Although the return of this fund doesn't seem that impressive at first glance, it has performed admirably. Most bonds don't offer much in yield, meaning even a small outperformance is impressive on a percentage basis.
And remember, this fund charges a 0.92% MER. This outperformance is incredibly impressive, considering fees took approximately a third of total returns.
Most assets are invested outside North America, giving investors extra diversification.
Mawer Global Equity Fund
10-year annual return: 12.51%
Index 10-year annual return: 11.53%
Based in Calgary, Mawer is an independent asset manager with a simple mandate. It seeks to deliver solid long-term returns by investing in portfolios of steady, unspectacular stocks. Mawer's slogan is Be Boring. Make Money.
The Mawer Global Equity fund follows that slogan to a T. It's stuffed with boring stocks from around the world, the kinds of understated companies that appear in your everyday life. Top holdings include Johnson & Johnson, Microsoft, and Alimentation Couche-Tard, the convenience store giant.
The fund can easily be purchased from any Canadian online brokerage with a low minimum initial investment of just $500. It is RRSP and TFSA eligible, too.
Most importantly, the Mawer Global Equity fund has beaten most comparable equity funds over the last decade and since its 2009 inception by approximately 1% per year after expenses. There's no guarantee this historical annual outperformance will continue. Still, a long history of good results is usually a good sign.
RBC Life Science and Technology Fund Series F
10-year annual return: 18.82%
Index 10-year annual return: 15.07%
One reason investors have been flocking to NASDAQ stocks -- rather than more boring names on the TSX or S&P 500 -- is that NASDAQ stocks have delivered better returns over the last decade. Tech stocks have benefitted the most from a strong economy and increased optimism.
Despite going up against an index that delivered 15%+ returns each year for the last decade, the RBC Life Science and Technology Fund has handily beaten its benchmark by almost 4% each year. A 4% beat might not seem like much, but it adds up over time.
Two downfalls to this fund are it tends to perform much worse than safer investments when market sentiment turns negative, and its 0.94% management fee eats up any dividends generated by the fund. These haven't hurt long-term returns in the past but could be going forward.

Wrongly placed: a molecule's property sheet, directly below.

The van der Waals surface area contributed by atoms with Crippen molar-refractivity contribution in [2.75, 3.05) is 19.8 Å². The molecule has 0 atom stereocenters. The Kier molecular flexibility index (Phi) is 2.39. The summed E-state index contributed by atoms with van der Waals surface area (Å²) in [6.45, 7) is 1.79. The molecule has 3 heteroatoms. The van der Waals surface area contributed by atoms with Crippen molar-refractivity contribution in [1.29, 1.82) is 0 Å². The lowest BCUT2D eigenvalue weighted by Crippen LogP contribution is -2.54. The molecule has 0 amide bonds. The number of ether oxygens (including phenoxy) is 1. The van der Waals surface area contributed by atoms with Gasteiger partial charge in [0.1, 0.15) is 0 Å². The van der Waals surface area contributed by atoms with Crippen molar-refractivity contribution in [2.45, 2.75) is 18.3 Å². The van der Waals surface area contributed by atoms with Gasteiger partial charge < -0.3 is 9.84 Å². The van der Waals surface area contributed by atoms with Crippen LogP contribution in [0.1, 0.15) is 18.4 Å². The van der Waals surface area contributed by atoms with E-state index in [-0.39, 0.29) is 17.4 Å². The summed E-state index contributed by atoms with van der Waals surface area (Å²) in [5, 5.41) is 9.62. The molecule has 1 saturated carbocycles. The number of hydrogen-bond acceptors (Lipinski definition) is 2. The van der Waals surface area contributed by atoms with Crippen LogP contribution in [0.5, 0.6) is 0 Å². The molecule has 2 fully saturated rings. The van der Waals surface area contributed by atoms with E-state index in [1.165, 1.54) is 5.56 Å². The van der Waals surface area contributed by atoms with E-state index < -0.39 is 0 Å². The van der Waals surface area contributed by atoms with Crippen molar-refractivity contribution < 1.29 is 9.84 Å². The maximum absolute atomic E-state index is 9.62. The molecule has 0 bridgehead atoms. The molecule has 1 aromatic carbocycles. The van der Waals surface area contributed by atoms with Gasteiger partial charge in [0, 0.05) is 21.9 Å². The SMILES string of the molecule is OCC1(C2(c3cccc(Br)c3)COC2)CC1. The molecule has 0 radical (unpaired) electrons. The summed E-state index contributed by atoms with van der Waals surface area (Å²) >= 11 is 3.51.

TD U.S. Mid-Cap Growth Fund Class F
10-year annual return: 14.63%
Index 10-year annual return: 13.36%
Many investors make small and mid-cap stocks a core component of their portfolio, buoyed by these smaller companies' traditionally delivered better returns than their larger counterparts. These companies are often underfollowed and are a fertile hunting ground for good mutual fund managers.
Investors pay an elevated management fee for this expertise, with this fund charging a 1.13% MER. But they're getting good long-term value, with the fund consistently delivering returns higher than its benchmark.
A closer look at this fund reveals top holdings in boring, unfamiliar names like Hologic Inc., Ingersoll-Rand, and Textron Inc. Even active investors can learn a thing or two from this fund.
You'll need a mere $100 to begin investing in this fund, and it can easily be purchased through your online broker.
Dynamic Canadian Dividend Series I
10-year annual return: 10.77%
Index 10-year annual return: 7.89%
Many retirees turn to dividend mutual funds and ETFs to help convert their hard-earned savings into the income they need to pay their bills. The problem is figuring out the best names in a sea of mediocre funds.
One of the best funds in this space over the last decade (and more) has been the Dynamic Canadian Dividend Fund, a conservatively managed fund stuffed with some of the best companies in Canada. Top holdings include Toronto-Dominion Bank, Power Corporation of Canada, and Enbridge.
This fund is designed to pay a generous dividend and has delivered. The current yield is just a hair under 5%, and this fund has a minuscule 0.08% MER, meaning most of that income flows to investors.
North Growth Canadian Equity Fund Series F
10-year annual return: 11.52%
Index 10-year annual return: 4.85%
The Canadian small and mid-cap space is a fertile hunting ground for skilled managers, with many outperforming the lacklustre TSX Composite Index by massive amounts over long periods.
Like the PH&N fund profiled earlier, the North Growth Canadian Equity Fund follows a similar strategy. It runs a concentrated portfolio filled with small stocks that offer solid growth opportunities trading at reasonable valuations. It's completely different from the top-heavy index and can lead to massive outperformance.
This is a small fund, with just under $70M in assets and a 0.70% MER. Note the fund company has a mandate that all fund managers must personally invest in their funds, an investor-friendly provision this writer thinks every fund should have.
PH&N Small Float Fund Series F
10-year annual return: 11.84%
Index 10-year annual return: 4.85%
No, that's not a typo. The PH & N Small Float Fund beat its index by nearly 7% annually.
To put that outperformance into perspective, $10,000 invested in the index a decade ago is worth just $14,096. The same investment in the fund is worth more than $32,000. This fund has also posted stellar returns since its 2002 inception, growing the portfolio by 10.1% annually.
The fund uses a couple of different strategies to generate these stellar returns. It takes concentrated positions in top holdings, with approximately half the fund's assets in its top 10 holdings. It also is much more likely to invest in smaller Canadian stocks. At the same time, its index has a significant weighting towards larger names.
One last note -- this fund is only for Royal Bank clients. The management fee is then negotiated depending on how much is invested.